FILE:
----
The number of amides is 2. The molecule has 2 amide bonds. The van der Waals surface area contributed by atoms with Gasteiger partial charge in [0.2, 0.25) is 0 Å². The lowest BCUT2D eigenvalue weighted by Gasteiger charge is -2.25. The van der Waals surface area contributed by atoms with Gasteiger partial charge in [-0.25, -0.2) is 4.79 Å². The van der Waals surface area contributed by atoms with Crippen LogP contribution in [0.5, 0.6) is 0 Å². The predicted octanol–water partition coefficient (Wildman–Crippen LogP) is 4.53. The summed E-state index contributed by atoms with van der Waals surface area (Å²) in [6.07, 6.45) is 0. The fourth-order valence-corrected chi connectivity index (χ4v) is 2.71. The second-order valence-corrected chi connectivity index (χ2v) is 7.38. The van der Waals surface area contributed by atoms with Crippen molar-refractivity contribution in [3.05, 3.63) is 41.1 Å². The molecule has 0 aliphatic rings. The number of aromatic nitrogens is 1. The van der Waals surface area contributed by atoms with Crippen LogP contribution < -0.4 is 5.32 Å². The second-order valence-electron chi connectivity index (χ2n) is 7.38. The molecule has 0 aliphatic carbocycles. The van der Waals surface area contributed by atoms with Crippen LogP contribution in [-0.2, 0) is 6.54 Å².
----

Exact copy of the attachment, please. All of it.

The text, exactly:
The number of amides is 2. The molecule has 2 amide bonds. The van der Waals surface area contributed by atoms with Gasteiger partial charge in [0.2, 0.25) is 0 Å². The lowest BCUT2D eigenvalue weighted by Gasteiger charge is -2.25. The van der Waals surface area contributed by atoms with Gasteiger partial charge in [-0.25, -0.2) is 4.79 Å². The van der Waals surface area contributed by atoms with Crippen LogP contribution in [0.5, 0.6) is 0 Å². The predicted octanol–water partition coefficient (Wildman–Crippen LogP) is 4.53. The summed E-state index contributed by atoms with van der Waals surface area (Å²) in [6.07, 6.45) is 0. The fourth-order valence-corrected chi connectivity index (χ4v) is 2.71. The second-order valence-corrected chi connectivity index (χ2v) is 7.38. The van der Waals surface area contributed by atoms with Crippen molar-refractivity contribution in [3.05, 3.63) is 41.1 Å². The molecule has 0 aliphatic rings. The number of aromatic nitrogens is 1. The van der Waals surface area contributed by atoms with Crippen LogP contribution < -0.4 is 5.32 Å². The second-order valence-electron chi connectivity index (χ2n) is 7.38. The molecule has 0 aliphatic carbocycles. The van der Waals surface area contributed by atoms with Crippen LogP contribution in [-0.2, 0) is 6.54 Å².